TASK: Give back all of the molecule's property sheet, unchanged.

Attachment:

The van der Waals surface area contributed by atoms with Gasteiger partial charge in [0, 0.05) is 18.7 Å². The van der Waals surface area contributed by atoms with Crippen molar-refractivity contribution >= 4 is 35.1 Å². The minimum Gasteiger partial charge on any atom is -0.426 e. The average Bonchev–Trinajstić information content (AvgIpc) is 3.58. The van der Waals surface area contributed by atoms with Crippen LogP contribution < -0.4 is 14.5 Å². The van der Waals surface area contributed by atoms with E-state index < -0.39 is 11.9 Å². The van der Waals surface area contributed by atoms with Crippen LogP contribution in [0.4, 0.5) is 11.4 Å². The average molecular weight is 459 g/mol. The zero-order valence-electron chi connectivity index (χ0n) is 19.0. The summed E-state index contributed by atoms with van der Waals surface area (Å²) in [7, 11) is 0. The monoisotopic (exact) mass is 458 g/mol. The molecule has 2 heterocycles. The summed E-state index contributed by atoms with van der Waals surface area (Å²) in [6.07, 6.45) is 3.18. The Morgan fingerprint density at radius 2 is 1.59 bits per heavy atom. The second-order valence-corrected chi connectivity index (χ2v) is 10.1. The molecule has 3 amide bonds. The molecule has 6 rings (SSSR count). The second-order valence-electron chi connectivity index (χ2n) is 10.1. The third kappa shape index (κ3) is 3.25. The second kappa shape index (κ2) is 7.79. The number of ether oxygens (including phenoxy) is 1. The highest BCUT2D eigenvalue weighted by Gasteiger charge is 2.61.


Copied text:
The van der Waals surface area contributed by atoms with Gasteiger partial charge in [0, 0.05) is 18.7 Å². The van der Waals surface area contributed by atoms with Crippen molar-refractivity contribution >= 4 is 35.1 Å². The minimum Gasteiger partial charge on any atom is -0.426 e. The average Bonchev–Trinajstić information content (AvgIpc) is 3.58. The van der Waals surface area contributed by atoms with Crippen LogP contribution < -0.4 is 14.5 Å². The van der Waals surface area contributed by atoms with E-state index < -0.39 is 11.9 Å². The van der Waals surface area contributed by atoms with Crippen LogP contribution in [0.4, 0.5) is 11.4 Å². The average molecular weight is 459 g/mol. The zero-order valence-electron chi connectivity index (χ0n) is 19.0. The summed E-state index contributed by atoms with van der Waals surface area (Å²) in [7, 11) is 0. The monoisotopic (exact) mass is 458 g/mol. The molecule has 2 heterocycles. The summed E-state index contributed by atoms with van der Waals surface area (Å²) in [6.07, 6.45) is 3.18. The Morgan fingerprint density at radius 2 is 1.59 bits per heavy atom. The second-order valence-corrected chi connectivity index (χ2v) is 10.1. The molecule has 3 amide bonds. The molecule has 6 rings (SSSR count). The second-order valence-electron chi connectivity index (χ2n) is 10.1. The third kappa shape index (κ3) is 3.25. The second kappa shape index (κ2) is 7.79. The number of ether oxygens (including phenoxy) is 1. The highest BCUT2D eigenvalue weighted by Gasteiger charge is 2.61.